Monday, 2 April 2012

A bar walks into a market....

Yesterday, The Bar Council of England and Wales published its response to The Government's Triennial Review of the Legal Services Board.

In short, the response:

> accepted that there remained a light touch supervisory role for the LSB to ensure parity and consistency across all legal "Authorised Regulators";

> called for the LSB's remit to be confined now that the objectives of the Legal Services Act 2007 had been put in place; and

> cautioned that the LSB be prohibited from unnecessary and burdensome interference in the operations of the "Authorised Regulators".

When I first read the headline that The Bar Council were calling for the LSB's remit to be confined, my immediate reaction was to say "yeah, of course they are". 

However, having read their (refreshingly succinct) response - I have to say that their stance is entirely right but, maybe, not for the reasons that The Bar Council had intended.

Whilst a healthy and robust regulatory framework is essential to ensure public interest in a professional and ethical legal services market, having a multi-tiered regulatory model is unnecessary and adds to the ultimate cost of service for the consumer. 

The LSB's remit is and should be to ensure that the spirit of Clementi, as enshrined in the Act, delivers a new competitive landscape for legal services.  The LSB needs to set and then monitor the criteria and de minimis standards for all legal regulation and then leave it up to the "Authorised Regulators" to decide how they regulate.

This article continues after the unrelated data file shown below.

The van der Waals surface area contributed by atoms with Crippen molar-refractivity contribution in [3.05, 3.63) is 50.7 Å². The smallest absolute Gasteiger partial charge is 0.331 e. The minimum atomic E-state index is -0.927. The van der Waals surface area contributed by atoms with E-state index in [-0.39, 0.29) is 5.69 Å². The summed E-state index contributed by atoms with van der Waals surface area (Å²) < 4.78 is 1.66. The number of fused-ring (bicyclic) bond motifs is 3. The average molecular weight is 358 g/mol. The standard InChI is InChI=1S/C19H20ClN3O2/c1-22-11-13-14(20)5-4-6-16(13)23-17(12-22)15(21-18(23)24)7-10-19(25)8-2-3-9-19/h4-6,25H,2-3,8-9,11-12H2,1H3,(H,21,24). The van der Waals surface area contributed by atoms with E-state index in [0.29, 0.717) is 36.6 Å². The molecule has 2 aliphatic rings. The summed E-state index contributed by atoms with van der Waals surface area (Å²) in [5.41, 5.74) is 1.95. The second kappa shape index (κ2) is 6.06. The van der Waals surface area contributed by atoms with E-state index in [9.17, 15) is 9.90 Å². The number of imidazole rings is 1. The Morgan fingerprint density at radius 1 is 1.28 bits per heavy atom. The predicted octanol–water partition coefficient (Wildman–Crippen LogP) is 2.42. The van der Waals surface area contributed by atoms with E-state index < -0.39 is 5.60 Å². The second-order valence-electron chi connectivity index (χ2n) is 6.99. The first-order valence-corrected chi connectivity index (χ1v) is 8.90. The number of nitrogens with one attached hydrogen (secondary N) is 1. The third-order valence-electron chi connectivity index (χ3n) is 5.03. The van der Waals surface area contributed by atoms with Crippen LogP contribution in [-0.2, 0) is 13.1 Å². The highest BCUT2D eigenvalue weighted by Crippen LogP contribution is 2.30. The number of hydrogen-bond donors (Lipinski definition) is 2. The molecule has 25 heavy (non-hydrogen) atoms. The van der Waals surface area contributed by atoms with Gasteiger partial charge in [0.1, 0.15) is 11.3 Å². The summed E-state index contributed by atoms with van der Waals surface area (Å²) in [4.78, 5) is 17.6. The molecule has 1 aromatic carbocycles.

The Bar Council (BSB), the Law Society (SRA), CILEX and the Council of Licenced Conveyancers et al must be accoutantable to the LSB and demonstrate they are encouraging competition and ensuring that the minimum standards are met.

So, to this point both me and The Bar Council are as one.

However it is at this point where myself and The Bar Council go our separate ways.

What is the point of having a number of Authorised Regulators if they themselves don't compete with each other?

Each Authorised Regulators should seek to establish what they stand for and then build a quality mark for their regulated members to operate to.  Consumers will then be able to choose, and understand the basis of their choice, between legal service providers including who they are regulated by. 

So bravo for The Bar Council - less over-regulation please but, for me, more clarity about what each regulator stands for and greater competition in the market. 

I hope that the Government heed The Bar's counsel, even though the Bar should be careful what they wish for as it may just come true.

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